FIFA the global governing body for football has received four bids from those looking to claim hosting rights for the 2023 Women’s World Cup.
Having recently seen Football Federation Australia (FFA) and Football Ferns (New Zealand) join forces to host the prodigious tournament, it won’t be the only bid that FIFA have to consider.
They have received bids from the Brazilian Football Association (CBF), the Colombian Football Association (FCF), and the Japan Football Association (JFA).
With FIFA confirming that the submission deadline of December 13th has passed, they will start to undergo an inspection of each country through a visit between January and February 2020. A final decision is expected to be made at a FIFA Council meeting in Ethiopia’s capital city of Addis Ababa in June 2020.
While FIFA saw a record number of nine nations including Argentina, Bolivia, South Africa and Korea put themselves forward as potential hosts for the 2023 event, only four in total were accepted after FIFA updated their hosting requirements which lead to a reopening of the bidding process earlier this year.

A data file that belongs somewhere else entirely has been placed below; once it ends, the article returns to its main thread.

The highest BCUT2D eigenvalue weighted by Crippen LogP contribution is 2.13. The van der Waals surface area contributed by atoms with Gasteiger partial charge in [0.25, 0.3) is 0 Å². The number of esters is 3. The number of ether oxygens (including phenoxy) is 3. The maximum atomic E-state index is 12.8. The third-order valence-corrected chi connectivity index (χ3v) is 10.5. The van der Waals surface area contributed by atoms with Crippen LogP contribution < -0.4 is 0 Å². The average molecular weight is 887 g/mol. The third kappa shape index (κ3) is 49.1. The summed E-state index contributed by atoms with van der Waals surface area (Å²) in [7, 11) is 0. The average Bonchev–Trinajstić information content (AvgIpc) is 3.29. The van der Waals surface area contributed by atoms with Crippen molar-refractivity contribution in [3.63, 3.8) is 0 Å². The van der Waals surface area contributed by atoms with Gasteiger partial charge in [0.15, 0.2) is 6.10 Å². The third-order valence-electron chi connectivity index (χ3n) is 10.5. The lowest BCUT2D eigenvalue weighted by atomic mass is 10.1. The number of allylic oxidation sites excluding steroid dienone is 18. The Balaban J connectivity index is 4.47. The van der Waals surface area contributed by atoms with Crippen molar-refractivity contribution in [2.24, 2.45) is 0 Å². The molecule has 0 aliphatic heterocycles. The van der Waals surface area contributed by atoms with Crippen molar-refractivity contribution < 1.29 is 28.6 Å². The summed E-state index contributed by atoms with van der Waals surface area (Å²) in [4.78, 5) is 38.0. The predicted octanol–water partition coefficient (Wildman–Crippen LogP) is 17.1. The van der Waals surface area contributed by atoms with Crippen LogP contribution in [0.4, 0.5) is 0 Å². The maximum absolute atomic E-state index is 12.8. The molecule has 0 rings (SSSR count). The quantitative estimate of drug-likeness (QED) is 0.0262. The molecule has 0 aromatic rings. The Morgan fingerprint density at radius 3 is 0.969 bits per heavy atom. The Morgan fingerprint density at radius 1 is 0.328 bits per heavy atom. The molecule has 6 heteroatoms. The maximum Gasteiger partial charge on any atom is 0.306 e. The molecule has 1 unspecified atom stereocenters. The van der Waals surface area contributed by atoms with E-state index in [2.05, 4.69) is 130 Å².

For the joint bid between Australia and New Zealand, the countries’ federations have planned for the 2023 Women’s World Cup to be held in 12 cities combined, with seven from Australia and five in New Zealand.
“Australia and New Zealand have a successful history of both staging and co-hosting major international sporting events – most recently the Rugby League World Cup 2017 and the Cricket World Cup 2015,” said Richard Colbeck, Australia’s Minister for Youth and Sport.
“By hosting such a premier sporting event, we strengthen Australia’s reputation as a world leader in women’s sport.”
FIFA President Gianni Infantino has already announced an increase of participating teams in the next Women’s World Cup from 24 to 32 and spoke about the success of the last tournament in France.
“France 2019 was certainly a watershed moment for women’s football, and now it is FIFA’s responsibility to take concrete measures to keep fostering the game’s incredible growth,” he said.
“With the FIFA Women’s World Cup generating an unprecedented interest across member associations, we are ensuring that the process to select the hosts is seamless, objective, ethical and transparent. By the time the FIFA council announces the hosts, there should be no doubt whatsoever as to why that choice was made.”